The coronavirus disease 2019 (COVID-19) pandemic was caused by a novel type of coronavirus also known as SARS-CoV-2, 2019-nCoV, and HCoV-19 (1) and quickly spread around the world becoming a major threat to public health (2-3). Although COVID-19 virus is characterized as possessing a large genome and having limited genetic diversity (4) like other coronaviruses due to the high fidelity of its replication mechanism, many single nucleotide polymorphisms (SNPs) have been detected so far. Among the reported SNPs, the strain with the G614 mutation in the S protein has replaced the strain containing D614 as the world’s primary pandemic strain (5). However, it was still unclear if COVID-19 virus strains with G614 were more transmissible than those with D614 (6).
We reconstructed several transmission chains of COVID-19 during the early epidemic phase for 3 countries (Australia, the UK, and USA) based on genomic data from GISAID (7) and Bayesian inference under an epidemiological model for strains with D614 and G614 due to the similar amount of genomes within each country (Figure 1A). Then we inferred the R0 in those transmission chains to compare the difference of transmissibility among humans between D614 and G614 (see the Supplementary Material for details). The R0 caused by G614 was significantly higher than that caused by D614 in Australia and USA, as there was no intersection of 95% confidence intervals (CI) of the 2 distributions of R0 (Figure 1B). For the UK, the mean value of R0 for G614 was slightly higher than D614. For G614, its mean value of R0 was outside the 95% CI of the estimated R0 of D614. The mean value of R0 of D614 also was outside the 95% CI of the estimated R0 of G614. In addition, the R0 for D614 was similar among three countries (from 1.56 for USA to 1.73 for Australia). However, significantly different R0 was detected among countries (from 1.82 for the UK to 3.87 for USA), indicating that the spatial transmission of G614 had higher variation than D614.
Figure 1. The statistics and transmissibility of the COVID-19 virus with D614 and G614 during the early phases of the pandemic within each country.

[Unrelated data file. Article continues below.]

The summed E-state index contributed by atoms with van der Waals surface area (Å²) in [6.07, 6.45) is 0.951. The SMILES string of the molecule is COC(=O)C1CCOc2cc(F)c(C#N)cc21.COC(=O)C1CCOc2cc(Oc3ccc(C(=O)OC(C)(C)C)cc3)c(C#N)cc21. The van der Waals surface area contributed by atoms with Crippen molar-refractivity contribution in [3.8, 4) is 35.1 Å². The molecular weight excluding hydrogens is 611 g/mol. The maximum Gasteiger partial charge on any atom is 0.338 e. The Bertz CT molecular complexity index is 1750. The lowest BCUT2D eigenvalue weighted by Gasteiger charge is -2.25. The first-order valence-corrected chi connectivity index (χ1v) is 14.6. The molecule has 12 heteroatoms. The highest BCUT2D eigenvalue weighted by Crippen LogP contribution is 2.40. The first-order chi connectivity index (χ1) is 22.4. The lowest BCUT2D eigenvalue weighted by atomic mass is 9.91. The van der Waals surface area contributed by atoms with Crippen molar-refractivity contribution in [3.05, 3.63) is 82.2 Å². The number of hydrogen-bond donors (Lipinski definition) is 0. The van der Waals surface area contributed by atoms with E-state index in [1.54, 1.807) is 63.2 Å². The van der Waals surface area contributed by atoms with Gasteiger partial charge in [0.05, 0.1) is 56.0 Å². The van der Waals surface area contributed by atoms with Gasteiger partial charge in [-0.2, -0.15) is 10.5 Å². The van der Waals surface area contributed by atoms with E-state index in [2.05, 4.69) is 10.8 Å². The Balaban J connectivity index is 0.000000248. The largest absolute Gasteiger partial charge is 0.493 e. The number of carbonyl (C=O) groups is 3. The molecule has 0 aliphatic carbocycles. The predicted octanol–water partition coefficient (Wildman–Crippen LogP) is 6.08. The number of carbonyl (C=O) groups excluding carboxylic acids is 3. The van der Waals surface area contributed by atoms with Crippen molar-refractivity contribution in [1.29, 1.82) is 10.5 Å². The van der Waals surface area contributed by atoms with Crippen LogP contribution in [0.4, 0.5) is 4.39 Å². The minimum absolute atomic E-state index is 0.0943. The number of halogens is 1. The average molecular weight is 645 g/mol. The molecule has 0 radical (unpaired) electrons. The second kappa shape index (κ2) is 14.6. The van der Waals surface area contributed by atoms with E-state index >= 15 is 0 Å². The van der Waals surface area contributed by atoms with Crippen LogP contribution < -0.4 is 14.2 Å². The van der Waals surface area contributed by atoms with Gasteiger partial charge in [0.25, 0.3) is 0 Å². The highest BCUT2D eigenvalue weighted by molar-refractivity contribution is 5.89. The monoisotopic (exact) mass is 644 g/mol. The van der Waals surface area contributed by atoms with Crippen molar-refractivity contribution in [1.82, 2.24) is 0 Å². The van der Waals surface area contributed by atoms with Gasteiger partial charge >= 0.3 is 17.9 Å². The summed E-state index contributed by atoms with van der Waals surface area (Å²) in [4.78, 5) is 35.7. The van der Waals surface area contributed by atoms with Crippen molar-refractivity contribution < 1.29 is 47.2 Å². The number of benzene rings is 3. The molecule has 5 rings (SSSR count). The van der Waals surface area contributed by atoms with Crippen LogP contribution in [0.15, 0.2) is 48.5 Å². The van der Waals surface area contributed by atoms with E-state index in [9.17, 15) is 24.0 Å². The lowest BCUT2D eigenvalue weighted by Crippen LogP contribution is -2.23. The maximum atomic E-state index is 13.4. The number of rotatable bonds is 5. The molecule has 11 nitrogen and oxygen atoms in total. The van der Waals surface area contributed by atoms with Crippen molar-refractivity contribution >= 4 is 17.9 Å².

(A) The number of publicly available genomes with D614 and G614 during the first two months after the first confirmed case in each country. The size of the pie chart is associated with the number of genomes. (B) The distribution of R0 for D614 and G614 during the first two months after the first confirmed case in each country. The mean of R0 is represented by a green point. The black line within the distribution represents the 95% confidence interval (CI).
Since the data used in this study were all collected during the early phases of each countries’ outbreak and no stringent prevention and control strategies were implemented in these three countries in those phases, the estimation of R0 would not be affected by non-pharmacological intervention. Thus, the result would better reflect the true nature of transmissibility within humans for strains with different mutations. Our findings demonstrated that the G614 mutation accelerated the transmission of the COVID-19 virus and also had higher spatial transmissibility, indicating that strains with G614, which were the dominant strains around the world, could spread on a larger scale and be more difficult to control. These results also echo those experimental results in vitro, in which both clinical samples and pseudoviruses with G614 have higher levels of viral RNA and titers compared to those with D614 (5).
As the COVID-19 pandemic spreads and continues, real-time monitoring and evaluation of the impacts of COVID-19 virus strain mutations need to be consistently maintained to provide earlier warnings for the public and provide evidence that supports government-led countermeasures and strategies.
Acknowledgments: We gratefully acknowledge the authors from the originating laboratories and the submitting laboratories where genetic sequence data were generated and shared via GISAID, enabling this research; Strategic Priority Research Program of the Chinese Academy of Sciences (Grant No. XDB29010202, XDB29010102 and XDA19090118); National Science and Technology Major Project (Grant No. 2018ZX10733403, and 2018ZX10713001-010); National Natural Science Foundation of China (NSFC) (Grant No. 32041010 and 31900155); NSFC Outstanding Young Scholars (Grant No. 31822055); and Youth Innovation Promotion Association of CAS (Grant No. 2017122).